Easy, not easy

Bay scallops are delicious and available now, but cook them with care.


Living on an Island affords you many things that I love. Lovely beaches, laid-back lifestyle, and incredible freshly caught seafood. Currently, it is scallop season, and this week I reaped the benefits of the aforementioned. A friend of mine works on a scalloping boat, and gifted me a generous quantity of scallops he had harvested just the day before. There is nothing better than fresh seafood, and I love scallops — they are at the top of the list. Local bay scallops are delicious. Cooking scallops is easy in two very different ways. One way is that they are simple to cook. The other way is that they are also easy to overcook (and/or undercook). Basically, they require tender care and a quick sear. Preparation is more time-consuming than actually cooking them, but all in all, it may take 30 minutes or less to complete the whole process.

There are many ways to make scallops — fried, baked, grilled — but to me the best way is to sear them in a cast iron skillet. Scallops are very receptive to whatever seasoning you prefer, but I suggest keeping it simple, as the sweet scallop meat should be enjoyed unaltered.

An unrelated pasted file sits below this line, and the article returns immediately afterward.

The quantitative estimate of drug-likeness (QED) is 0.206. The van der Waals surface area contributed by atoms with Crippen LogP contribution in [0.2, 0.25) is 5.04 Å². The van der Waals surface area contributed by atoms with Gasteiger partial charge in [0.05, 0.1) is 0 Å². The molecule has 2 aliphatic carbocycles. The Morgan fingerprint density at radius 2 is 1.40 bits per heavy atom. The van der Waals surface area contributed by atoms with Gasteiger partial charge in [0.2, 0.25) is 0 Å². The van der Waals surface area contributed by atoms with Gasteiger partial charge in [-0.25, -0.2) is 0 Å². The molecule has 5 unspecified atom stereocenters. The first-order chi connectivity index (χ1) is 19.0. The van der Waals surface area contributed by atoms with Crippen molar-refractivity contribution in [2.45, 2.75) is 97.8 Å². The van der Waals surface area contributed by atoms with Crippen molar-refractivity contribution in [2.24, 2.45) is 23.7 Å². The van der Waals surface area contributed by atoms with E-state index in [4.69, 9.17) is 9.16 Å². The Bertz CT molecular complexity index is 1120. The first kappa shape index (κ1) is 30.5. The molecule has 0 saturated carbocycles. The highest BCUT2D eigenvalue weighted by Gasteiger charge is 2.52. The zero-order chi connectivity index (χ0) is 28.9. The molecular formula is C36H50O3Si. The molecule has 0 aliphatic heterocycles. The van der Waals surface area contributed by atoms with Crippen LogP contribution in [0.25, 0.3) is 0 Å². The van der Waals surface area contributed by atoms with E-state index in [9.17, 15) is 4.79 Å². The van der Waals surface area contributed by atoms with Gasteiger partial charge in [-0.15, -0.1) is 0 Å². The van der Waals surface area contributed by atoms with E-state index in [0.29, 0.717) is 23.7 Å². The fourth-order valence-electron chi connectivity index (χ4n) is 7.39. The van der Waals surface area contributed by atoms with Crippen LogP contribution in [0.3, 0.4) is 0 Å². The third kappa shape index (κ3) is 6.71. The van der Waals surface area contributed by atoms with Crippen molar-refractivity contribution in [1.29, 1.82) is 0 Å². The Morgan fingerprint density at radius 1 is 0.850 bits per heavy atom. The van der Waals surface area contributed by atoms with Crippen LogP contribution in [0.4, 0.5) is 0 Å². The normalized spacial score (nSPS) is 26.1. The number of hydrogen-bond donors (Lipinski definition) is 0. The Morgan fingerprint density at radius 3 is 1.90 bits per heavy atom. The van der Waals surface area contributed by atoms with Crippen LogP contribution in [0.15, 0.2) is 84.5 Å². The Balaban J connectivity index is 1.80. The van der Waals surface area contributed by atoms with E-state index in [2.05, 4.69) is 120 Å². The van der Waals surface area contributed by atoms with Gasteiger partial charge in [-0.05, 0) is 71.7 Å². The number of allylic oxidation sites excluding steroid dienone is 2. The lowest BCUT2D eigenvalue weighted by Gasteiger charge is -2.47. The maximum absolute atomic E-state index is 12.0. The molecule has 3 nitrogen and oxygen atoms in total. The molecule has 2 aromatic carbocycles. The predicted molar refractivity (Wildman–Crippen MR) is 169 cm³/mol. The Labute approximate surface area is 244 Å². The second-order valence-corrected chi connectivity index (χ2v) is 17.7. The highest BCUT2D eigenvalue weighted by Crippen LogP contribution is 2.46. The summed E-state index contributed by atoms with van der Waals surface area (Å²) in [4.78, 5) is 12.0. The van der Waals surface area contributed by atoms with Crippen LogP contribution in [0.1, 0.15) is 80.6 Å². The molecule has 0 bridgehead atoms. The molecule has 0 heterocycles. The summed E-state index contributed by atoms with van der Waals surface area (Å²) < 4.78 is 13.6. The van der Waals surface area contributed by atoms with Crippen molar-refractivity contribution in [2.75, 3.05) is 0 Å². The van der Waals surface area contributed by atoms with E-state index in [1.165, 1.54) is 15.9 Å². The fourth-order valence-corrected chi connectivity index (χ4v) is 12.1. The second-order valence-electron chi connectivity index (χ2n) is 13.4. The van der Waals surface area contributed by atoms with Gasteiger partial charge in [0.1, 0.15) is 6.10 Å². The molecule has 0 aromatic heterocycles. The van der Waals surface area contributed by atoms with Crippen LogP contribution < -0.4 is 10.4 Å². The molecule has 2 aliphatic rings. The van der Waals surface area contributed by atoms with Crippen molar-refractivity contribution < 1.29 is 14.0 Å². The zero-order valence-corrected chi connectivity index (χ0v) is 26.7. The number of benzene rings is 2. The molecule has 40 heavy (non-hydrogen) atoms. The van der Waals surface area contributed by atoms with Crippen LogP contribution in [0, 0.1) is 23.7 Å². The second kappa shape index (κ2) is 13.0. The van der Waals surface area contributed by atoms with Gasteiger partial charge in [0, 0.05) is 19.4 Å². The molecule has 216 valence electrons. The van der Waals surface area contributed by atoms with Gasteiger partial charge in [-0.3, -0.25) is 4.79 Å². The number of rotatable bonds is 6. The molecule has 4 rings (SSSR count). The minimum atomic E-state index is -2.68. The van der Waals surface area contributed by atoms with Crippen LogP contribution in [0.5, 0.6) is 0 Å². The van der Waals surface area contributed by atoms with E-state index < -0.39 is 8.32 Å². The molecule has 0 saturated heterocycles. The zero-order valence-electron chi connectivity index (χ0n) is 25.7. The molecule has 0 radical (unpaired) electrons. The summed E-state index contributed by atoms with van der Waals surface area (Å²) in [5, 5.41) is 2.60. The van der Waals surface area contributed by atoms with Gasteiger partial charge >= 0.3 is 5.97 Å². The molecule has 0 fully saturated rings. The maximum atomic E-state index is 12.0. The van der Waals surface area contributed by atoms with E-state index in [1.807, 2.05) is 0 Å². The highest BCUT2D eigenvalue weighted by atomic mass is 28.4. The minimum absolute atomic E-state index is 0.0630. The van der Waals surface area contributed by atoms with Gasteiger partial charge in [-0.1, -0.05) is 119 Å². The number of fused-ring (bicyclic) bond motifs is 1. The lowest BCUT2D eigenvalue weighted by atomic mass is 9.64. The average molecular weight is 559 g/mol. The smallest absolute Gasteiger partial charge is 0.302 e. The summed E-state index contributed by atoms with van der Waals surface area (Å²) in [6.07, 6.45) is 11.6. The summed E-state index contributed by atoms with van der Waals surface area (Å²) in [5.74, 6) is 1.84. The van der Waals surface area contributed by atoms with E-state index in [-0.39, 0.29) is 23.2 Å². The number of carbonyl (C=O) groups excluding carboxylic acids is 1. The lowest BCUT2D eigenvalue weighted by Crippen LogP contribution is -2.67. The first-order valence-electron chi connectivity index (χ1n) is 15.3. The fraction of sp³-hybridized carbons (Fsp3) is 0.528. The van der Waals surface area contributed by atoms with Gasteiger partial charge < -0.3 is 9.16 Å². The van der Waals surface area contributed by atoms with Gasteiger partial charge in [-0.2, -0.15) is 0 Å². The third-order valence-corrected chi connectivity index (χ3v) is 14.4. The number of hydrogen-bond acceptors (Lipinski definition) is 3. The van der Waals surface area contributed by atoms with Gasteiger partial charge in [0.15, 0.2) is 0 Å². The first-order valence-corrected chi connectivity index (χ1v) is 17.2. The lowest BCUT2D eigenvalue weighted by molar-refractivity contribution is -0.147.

kosher salt
seasoning (to your liking)
oil and/or butter
garlic (one or two cloves)
cast iron skillet
lemon or chopped parsley for garnish

The first step for preparing scallops is drying them off. Liberally salt your scallops, put them on a paper towel, and cover them with another paper towel to absorb the moisture on both sides. Let them sit for 15 minutes or so. (Pro tips: It’s good to have them get to room temperature before searing, and also be sure to separate each individual scallop for step one — this helps dry them more efficiently.)

After the scallops have dried, season them to your liking. I just use salt and a little pepper going into the sear, but you can use whatever dry seasoning you prefer. In the cast iron pan (any pan will do, but I prefer cast iron as it holds and disperses heat evenly), heat the pan coated with a thin layer of olive oil (just enough to cover or “grease” the pan). Then just before the scallops go in, I put chopped garlic in to flavor the oil a bit. When you can drip a couple of drops of water into the oil and it pops, the scallops are ready to go in (high heat).

Place the scallops in individually so they aren’t touching, or “steaming” one another. I like this process because by the time you have placed the last scallop individually, it’s time to turn the first ones over, cooking them just a couple of minutes on each side. I add a pat of butter between the turns to add another depth of flavor to the process.

What you want is a golden, caramelized, crispy sear on both sides, and sweet, soft, and tender meat in the center. After cooking the scallops, drizzle with lemon and/or chopped parsley for color if you like, and serve immediately. Enjoy!